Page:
TAMPA — Stripped to the girders, the old Bromley office building looked about as substantial as fish bones on a dinner plate.But the 5-story structure proved Sunday it still had a surprising amount of fight left in it.A demolition team had planned to...
Updated: 29 minutes ago
President Trump’s trade war threatens the US newspaper industry

President Trump’s trade war threatens the US newspaper industry

STERLING, Ill. - As a longtime editor of small-town newspapers, Jeff Rogers has seen his industry face the collapse of print advertising, the rise of the internet and more. Today, his 18 employees work in a newsroom here that puts out two daily newsp...
Published: 06/24/18
Making the case for more drones

Making the case for more drones

BLACKSBURG, Va. - They considered how well everyone slept the night before. They considered the chances a military jet might scream by on a training mission. They considered the farmer in the field.Then they considered some more.After making it throu...
Published: 06/24/18
Tampa Bay workforce development initiative looks to Houston for lessons

Tampa Bay workforce development initiative looks to Houston for lessons

The biggest hospitals in Houston had a problem.To earn a prized institutional certification, they needed more nurses with bachelor of science degrees in nursing.But local colleges were more focused on turning out nurses with two-year degrees who, to ...
Published: 06/22/18
Health care IT company CareSync shuts down, laying off 292

Health care IT company CareSync shuts down, laying off 292

TAMPA — The days ahead were supposed to be bright.For weeks, the future of health care tech company CareSync had been thrown into question as founder and CEO and founder Travis Bond unexpectedly departed, kicking off multiple rounds of layoffs. But t...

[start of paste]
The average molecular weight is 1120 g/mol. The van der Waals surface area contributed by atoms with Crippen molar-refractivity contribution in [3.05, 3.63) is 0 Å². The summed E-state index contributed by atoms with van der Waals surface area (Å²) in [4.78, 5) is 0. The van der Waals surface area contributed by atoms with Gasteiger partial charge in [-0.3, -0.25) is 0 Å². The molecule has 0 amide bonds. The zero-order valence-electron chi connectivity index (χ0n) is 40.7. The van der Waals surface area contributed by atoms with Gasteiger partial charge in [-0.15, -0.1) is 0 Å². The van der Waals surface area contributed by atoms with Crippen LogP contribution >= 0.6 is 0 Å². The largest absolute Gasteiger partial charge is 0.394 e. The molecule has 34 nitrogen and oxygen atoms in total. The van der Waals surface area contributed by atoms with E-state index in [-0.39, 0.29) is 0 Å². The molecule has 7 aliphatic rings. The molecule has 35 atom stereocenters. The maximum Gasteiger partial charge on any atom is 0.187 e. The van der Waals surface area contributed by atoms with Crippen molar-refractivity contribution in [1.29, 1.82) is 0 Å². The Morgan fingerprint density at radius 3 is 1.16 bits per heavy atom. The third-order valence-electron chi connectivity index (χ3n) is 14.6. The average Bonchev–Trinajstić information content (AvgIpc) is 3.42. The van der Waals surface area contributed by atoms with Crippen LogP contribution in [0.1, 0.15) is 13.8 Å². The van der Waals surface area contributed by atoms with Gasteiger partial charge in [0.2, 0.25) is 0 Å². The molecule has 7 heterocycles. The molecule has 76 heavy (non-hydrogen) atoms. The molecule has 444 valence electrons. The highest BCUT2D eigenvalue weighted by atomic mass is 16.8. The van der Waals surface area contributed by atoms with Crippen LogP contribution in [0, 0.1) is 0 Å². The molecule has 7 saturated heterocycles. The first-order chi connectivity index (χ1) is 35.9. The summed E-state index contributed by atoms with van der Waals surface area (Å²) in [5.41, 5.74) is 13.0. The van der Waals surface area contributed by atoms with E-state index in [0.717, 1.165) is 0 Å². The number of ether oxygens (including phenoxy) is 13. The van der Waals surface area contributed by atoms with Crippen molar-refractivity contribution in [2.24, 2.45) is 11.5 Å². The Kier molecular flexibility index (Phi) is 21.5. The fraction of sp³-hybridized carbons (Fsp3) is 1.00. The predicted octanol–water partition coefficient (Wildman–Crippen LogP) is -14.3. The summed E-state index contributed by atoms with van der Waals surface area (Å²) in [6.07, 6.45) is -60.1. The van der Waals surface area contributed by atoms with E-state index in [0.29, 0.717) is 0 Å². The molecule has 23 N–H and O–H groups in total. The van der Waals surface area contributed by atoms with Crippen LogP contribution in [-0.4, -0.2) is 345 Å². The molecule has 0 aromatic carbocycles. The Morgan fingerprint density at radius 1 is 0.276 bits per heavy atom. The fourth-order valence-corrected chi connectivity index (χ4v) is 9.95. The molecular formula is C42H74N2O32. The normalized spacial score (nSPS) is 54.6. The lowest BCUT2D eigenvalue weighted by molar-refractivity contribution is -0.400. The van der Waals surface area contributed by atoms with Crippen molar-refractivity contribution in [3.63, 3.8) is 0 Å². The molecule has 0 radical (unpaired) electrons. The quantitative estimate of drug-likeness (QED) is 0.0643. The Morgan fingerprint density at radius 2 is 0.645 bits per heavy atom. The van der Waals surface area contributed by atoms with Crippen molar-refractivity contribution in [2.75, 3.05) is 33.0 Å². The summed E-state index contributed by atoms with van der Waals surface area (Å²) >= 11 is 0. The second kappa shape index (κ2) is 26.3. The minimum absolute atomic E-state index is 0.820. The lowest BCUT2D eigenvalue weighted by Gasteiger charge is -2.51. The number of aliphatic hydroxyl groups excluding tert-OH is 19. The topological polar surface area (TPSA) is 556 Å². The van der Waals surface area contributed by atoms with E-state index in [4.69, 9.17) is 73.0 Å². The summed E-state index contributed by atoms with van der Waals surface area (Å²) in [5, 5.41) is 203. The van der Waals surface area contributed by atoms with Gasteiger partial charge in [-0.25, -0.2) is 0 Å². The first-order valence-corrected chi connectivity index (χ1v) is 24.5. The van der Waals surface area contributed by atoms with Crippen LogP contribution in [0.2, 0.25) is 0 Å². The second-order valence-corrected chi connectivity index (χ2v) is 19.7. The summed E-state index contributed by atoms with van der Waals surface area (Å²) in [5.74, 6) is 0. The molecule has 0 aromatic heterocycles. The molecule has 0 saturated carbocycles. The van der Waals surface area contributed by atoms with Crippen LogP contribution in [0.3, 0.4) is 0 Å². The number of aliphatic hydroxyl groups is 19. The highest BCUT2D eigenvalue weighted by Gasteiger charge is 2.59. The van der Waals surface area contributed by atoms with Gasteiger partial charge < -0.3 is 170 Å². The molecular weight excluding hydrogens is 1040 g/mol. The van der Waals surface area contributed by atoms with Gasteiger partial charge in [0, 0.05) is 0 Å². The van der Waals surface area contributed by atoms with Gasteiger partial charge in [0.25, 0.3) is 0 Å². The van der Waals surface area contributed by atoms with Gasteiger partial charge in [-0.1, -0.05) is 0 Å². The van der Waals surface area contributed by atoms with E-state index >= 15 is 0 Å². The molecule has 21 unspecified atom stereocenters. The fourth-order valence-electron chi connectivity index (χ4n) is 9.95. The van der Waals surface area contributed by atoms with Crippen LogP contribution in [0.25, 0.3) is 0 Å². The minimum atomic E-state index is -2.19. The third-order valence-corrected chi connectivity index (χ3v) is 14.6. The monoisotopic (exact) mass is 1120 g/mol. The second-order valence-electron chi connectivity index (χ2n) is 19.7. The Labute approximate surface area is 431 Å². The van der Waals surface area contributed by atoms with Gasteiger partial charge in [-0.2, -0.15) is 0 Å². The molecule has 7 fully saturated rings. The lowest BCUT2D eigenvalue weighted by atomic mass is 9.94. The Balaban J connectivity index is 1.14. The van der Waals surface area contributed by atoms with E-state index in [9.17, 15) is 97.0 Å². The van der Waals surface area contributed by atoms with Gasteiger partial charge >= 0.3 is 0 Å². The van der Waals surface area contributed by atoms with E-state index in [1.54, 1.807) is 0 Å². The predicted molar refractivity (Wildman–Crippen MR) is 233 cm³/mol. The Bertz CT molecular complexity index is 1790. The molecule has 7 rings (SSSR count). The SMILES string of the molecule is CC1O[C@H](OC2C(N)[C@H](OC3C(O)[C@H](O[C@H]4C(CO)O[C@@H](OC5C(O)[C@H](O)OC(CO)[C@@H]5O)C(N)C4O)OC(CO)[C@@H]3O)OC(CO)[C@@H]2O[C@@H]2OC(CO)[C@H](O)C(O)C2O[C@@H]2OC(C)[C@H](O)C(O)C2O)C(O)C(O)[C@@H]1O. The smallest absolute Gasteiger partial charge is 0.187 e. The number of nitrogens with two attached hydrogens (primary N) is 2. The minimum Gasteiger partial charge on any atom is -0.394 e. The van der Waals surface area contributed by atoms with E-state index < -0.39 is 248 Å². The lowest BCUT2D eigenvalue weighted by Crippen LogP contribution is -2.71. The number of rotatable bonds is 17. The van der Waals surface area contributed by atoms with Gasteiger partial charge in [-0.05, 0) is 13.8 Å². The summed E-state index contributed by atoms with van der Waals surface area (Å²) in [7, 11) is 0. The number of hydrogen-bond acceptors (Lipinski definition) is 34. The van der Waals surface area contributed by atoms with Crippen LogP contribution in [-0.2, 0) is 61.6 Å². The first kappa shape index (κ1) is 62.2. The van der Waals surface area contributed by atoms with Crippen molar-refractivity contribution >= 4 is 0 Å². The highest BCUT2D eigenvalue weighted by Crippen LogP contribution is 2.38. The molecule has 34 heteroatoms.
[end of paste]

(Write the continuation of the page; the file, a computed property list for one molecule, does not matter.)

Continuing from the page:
Published: 06/22/18
Coal and gas hold onto their share of electricity production, despite massive push for renewables

Coal and gas hold onto their share of electricity production, despite massive push for renewables

Here’s an intriguing set of facts: Coal produces the same percentage of the world’s electricity as 20 years ago. Oil and gas remain about level, too.Same for nonfossil fuel sources. In other words, the massive push towards renewables over the past co...
Published: 06/22/18
Brink: Why have Florida’s working-age men left the labor market in droves

Brink: Why have Florida’s working-age men left the labor market in droves

A cancer lurks within Florida’s otherwise rosy job numbers, one that’s been called a quiet catastrophe and an intractable time bomb.Too many men between the ages of 25 and 54 have stopped working.Economists call those the prime-age years. Incomes gen...
Published: 06/22/18
Pride divided no more: St. Pete Pride comes back together

Pride divided no more: St. Pete Pride comes back together

ST. PETERSBURG — The 16th annual St. Pete Pride Parade is getting ready to march along the downtown waterfront the second straight year. But many hope to move past the division caused last year when the parade was uprooted from its original hom...
Published: 06/22/18
For sale: A Tampa Bay area elementary school where you can eat tacos and buy wine

For sale: A Tampa Bay area elementary school where you can eat tacos and buy wine

ST. PETERSBURG — For sale: a 104-year-old elementary school with restaurant and wine shop. It even has a title company where you can close the deal.Less than a year after completing a major renovation of the historic North Ward school, developer Jona...
Published: 06/22/18